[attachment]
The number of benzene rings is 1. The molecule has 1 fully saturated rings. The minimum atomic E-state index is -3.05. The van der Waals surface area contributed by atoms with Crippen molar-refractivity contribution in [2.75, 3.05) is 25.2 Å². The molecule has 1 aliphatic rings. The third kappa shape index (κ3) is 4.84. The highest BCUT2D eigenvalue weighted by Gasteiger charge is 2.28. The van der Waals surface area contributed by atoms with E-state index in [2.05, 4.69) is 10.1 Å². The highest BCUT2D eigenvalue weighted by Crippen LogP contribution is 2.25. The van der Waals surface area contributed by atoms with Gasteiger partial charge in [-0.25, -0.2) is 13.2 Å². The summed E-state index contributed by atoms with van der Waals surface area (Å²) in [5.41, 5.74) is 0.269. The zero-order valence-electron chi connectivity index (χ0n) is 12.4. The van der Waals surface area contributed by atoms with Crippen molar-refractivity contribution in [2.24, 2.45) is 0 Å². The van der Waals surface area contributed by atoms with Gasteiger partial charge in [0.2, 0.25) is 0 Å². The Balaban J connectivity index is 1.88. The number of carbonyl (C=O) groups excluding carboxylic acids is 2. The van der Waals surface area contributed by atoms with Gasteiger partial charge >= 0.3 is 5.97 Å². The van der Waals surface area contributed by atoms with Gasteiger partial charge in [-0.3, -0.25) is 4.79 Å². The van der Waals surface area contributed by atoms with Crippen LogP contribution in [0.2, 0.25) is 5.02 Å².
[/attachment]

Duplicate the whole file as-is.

The number of benzene rings is 1. The molecule has 1 fully saturated rings. The minimum atomic E-state index is -3.05. The van der Waals surface area contributed by atoms with Crippen molar-refractivity contribution in [2.75, 3.05) is 25.2 Å². The molecule has 1 aliphatic rings. The third kappa shape index (κ3) is 4.84. The highest BCUT2D eigenvalue weighted by Gasteiger charge is 2.28. The van der Waals surface area contributed by atoms with E-state index in [2.05, 4.69) is 10.1 Å². The highest BCUT2D eigenvalue weighted by Crippen LogP contribution is 2.25. The van der Waals surface area contributed by atoms with Gasteiger partial charge in [-0.25, -0.2) is 13.2 Å². The summed E-state index contributed by atoms with van der Waals surface area (Å²) in [5.41, 5.74) is 0.269. The zero-order valence-electron chi connectivity index (χ0n) is 12.4. The van der Waals surface area contributed by atoms with Crippen molar-refractivity contribution in [2.24, 2.45) is 0 Å². The van der Waals surface area contributed by atoms with Gasteiger partial charge in [0.2, 0.25) is 0 Å². The Balaban J connectivity index is 1.88. The number of carbonyl (C=O) groups excluding carboxylic acids is 2. The van der Waals surface area contributed by atoms with Gasteiger partial charge >= 0.3 is 5.97 Å². The van der Waals surface area contributed by atoms with Gasteiger partial charge in [-0.3, -0.25) is 4.79 Å². The van der Waals surface area contributed by atoms with Crippen LogP contribution in [0.2, 0.25) is 5.02 Å².